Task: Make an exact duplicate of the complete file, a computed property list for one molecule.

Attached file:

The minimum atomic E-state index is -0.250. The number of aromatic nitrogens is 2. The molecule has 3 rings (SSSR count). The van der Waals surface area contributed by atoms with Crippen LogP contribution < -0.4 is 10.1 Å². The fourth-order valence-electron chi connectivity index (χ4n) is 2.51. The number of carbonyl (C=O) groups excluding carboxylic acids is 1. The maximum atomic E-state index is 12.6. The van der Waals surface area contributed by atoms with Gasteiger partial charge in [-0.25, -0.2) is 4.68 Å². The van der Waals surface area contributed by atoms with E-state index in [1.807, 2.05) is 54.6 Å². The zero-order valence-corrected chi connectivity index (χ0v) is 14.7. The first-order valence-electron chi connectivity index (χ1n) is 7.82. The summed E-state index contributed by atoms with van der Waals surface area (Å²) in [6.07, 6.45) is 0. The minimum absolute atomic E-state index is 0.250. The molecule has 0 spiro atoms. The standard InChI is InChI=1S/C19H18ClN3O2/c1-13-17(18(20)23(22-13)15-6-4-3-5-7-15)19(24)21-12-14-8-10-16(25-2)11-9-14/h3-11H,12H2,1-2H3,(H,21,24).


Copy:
The minimum atomic E-state index is -0.250. The number of aromatic nitrogens is 2. The molecule has 3 rings (SSSR count). The van der Waals surface area contributed by atoms with Crippen LogP contribution < -0.4 is 10.1 Å². The fourth-order valence-electron chi connectivity index (χ4n) is 2.51. The number of carbonyl (C=O) groups excluding carboxylic acids is 1. The maximum atomic E-state index is 12.6. The van der Waals surface area contributed by atoms with Gasteiger partial charge in [-0.25, -0.2) is 4.68 Å². The van der Waals surface area contributed by atoms with E-state index in [1.807, 2.05) is 54.6 Å². The zero-order valence-corrected chi connectivity index (χ0v) is 14.7. The first-order valence-electron chi connectivity index (χ1n) is 7.82. The summed E-state index contributed by atoms with van der Waals surface area (Å²) in [6.07, 6.45) is 0. The minimum absolute atomic E-state index is 0.250. The molecule has 0 spiro atoms. The standard InChI is InChI=1S/C19H18ClN3O2/c1-13-17(18(20)23(22-13)15-6-4-3-5-7-15)19(24)21-12-14-8-10-16(25-2)11-9-14/h3-11H,12H2,1-2H3,(H,21,24).